The wireless units are multi-lingual and multi-functional. Beyond speeding the order process, they virtually eliminate errors, Heppekausen says. “You can download exact recipes, ingredient details, nutrition and allergen information, pairing recommendations, even photos of plate presentations. Servers can drill down to the nth degree. And the system prompts them to read each order back to verify accuracy before they hit send.”

They also serve as pay-at-the-table devices. Credit cards are swiped through a slot at the top and processed on the spot, as are loyalty and gift cards.

They’re also great “line busters,” used by employees in shops like Starbuck’s and Dunkin Donuts to take orders from guests waiting in line during rush periods. By the time those guests reach the counter, their orders have already been processed. They simply pay, pick up their items and go.

Lisa Wilson, managing vice president of ASI, which manufactures wireless hand-held Write-On Handheld POS systems, says prices for such systems vary greatly depending on volume and configuration. “In general, for the cost of the equipment and the additional training needed to get employees up-to-speed, operators can expect to pay 20 percent more for a wireless handheld POS system than for a traditional touch-screen POS system,” she says. “The payback comes in increased server efficiency, higher check averages and faster table turns.”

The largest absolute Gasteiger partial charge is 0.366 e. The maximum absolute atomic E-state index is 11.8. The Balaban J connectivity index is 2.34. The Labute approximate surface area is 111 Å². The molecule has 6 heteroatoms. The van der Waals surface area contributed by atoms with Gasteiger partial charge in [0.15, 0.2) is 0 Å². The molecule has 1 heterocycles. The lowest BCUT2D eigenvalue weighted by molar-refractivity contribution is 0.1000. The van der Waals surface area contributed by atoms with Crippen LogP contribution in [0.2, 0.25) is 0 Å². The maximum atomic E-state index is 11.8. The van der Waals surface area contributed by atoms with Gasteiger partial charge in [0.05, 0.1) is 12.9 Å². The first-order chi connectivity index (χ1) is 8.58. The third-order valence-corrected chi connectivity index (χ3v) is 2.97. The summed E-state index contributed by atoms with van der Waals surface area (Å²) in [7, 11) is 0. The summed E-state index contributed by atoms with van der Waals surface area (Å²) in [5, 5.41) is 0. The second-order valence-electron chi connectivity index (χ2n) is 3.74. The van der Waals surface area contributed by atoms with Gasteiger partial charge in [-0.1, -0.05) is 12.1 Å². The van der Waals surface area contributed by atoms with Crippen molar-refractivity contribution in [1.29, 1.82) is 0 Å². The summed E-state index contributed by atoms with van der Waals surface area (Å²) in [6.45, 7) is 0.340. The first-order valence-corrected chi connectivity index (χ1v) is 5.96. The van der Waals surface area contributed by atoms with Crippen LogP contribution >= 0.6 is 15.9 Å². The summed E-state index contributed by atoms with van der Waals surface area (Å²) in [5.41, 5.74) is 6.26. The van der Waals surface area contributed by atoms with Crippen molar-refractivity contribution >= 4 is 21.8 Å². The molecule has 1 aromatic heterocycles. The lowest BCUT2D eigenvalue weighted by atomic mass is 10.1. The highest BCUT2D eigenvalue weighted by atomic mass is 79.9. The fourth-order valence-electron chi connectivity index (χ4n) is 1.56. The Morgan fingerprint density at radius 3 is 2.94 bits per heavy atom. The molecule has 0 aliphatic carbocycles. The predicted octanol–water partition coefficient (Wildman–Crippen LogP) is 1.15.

The upside:

  • Increases production/efficiency
  • Reduces error


Web-based scheduling 

Bondi is also set to implement a new online scheduling system that Heppekausen says will further help reign in labor costs. “It’s a Web-based system that gives the staff access through a portal to their schedules and lets them request changes or trade shifts online. If you can save half a percent on labor because you have a more efficient scheduling system, that’s real money.”